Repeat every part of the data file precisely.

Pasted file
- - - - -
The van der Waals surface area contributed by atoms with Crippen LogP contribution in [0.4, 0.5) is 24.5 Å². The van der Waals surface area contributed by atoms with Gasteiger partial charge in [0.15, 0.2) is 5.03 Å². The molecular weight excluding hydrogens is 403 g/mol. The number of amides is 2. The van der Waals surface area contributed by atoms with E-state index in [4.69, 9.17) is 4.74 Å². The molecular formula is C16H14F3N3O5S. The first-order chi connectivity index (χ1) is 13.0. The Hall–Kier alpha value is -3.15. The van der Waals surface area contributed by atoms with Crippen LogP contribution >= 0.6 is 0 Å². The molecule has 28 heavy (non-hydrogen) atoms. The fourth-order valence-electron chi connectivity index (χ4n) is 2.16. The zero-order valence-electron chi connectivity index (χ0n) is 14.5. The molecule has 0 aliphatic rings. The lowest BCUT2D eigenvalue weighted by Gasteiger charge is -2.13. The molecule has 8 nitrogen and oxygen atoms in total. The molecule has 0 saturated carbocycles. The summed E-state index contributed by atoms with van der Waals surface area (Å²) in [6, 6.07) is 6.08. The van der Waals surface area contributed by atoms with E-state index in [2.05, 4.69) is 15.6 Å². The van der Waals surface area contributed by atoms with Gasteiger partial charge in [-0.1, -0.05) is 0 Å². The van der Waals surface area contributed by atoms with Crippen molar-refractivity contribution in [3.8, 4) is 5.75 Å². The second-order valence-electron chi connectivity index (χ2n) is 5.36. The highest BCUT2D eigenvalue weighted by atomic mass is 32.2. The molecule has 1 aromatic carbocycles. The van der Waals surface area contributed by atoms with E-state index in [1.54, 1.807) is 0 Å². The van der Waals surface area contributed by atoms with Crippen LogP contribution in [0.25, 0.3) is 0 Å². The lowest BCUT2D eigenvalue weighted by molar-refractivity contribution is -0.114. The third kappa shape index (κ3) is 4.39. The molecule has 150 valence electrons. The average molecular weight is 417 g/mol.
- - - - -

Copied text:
The van der Waals surface area contributed by atoms with Crippen LogP contribution in [0.4, 0.5) is 24.5 Å². The van der Waals surface area contributed by atoms with Gasteiger partial charge in [0.15, 0.2) is 5.03 Å². The molecular weight excluding hydrogens is 403 g/mol. The number of amides is 2. The van der Waals surface area contributed by atoms with E-state index in [4.69, 9.17) is 4.74 Å². The molecular formula is C16H14F3N3O5S. The first-order chi connectivity index (χ1) is 13.0. The Hall–Kier alpha value is -3.15. The van der Waals surface area contributed by atoms with Crippen LogP contribution >= 0.6 is 0 Å². The molecule has 28 heavy (non-hydrogen) atoms. The fourth-order valence-electron chi connectivity index (χ4n) is 2.16. The zero-order valence-electron chi connectivity index (χ0n) is 14.5. The molecule has 0 aliphatic rings. The lowest BCUT2D eigenvalue weighted by Gasteiger charge is -2.13. The molecule has 8 nitrogen and oxygen atoms in total. The molecule has 0 saturated carbocycles. The summed E-state index contributed by atoms with van der Waals surface area (Å²) in [6, 6.07) is 6.08. The van der Waals surface area contributed by atoms with E-state index in [2.05, 4.69) is 15.6 Å². The van der Waals surface area contributed by atoms with Gasteiger partial charge in [-0.1, -0.05) is 0 Å². The van der Waals surface area contributed by atoms with Crippen molar-refractivity contribution in [3.8, 4) is 5.75 Å². The second-order valence-electron chi connectivity index (χ2n) is 5.36. The highest BCUT2D eigenvalue weighted by atomic mass is 32.2. The molecule has 1 aromatic carbocycles. The van der Waals surface area contributed by atoms with E-state index in [1.54, 1.807) is 0 Å². The van der Waals surface area contributed by atoms with Crippen LogP contribution in [0.25, 0.3) is 0 Å². The lowest BCUT2D eigenvalue weighted by molar-refractivity contribution is -0.114. The third kappa shape index (κ3) is 4.39. The molecule has 150 valence electrons. The average molecular weight is 417 g/mol.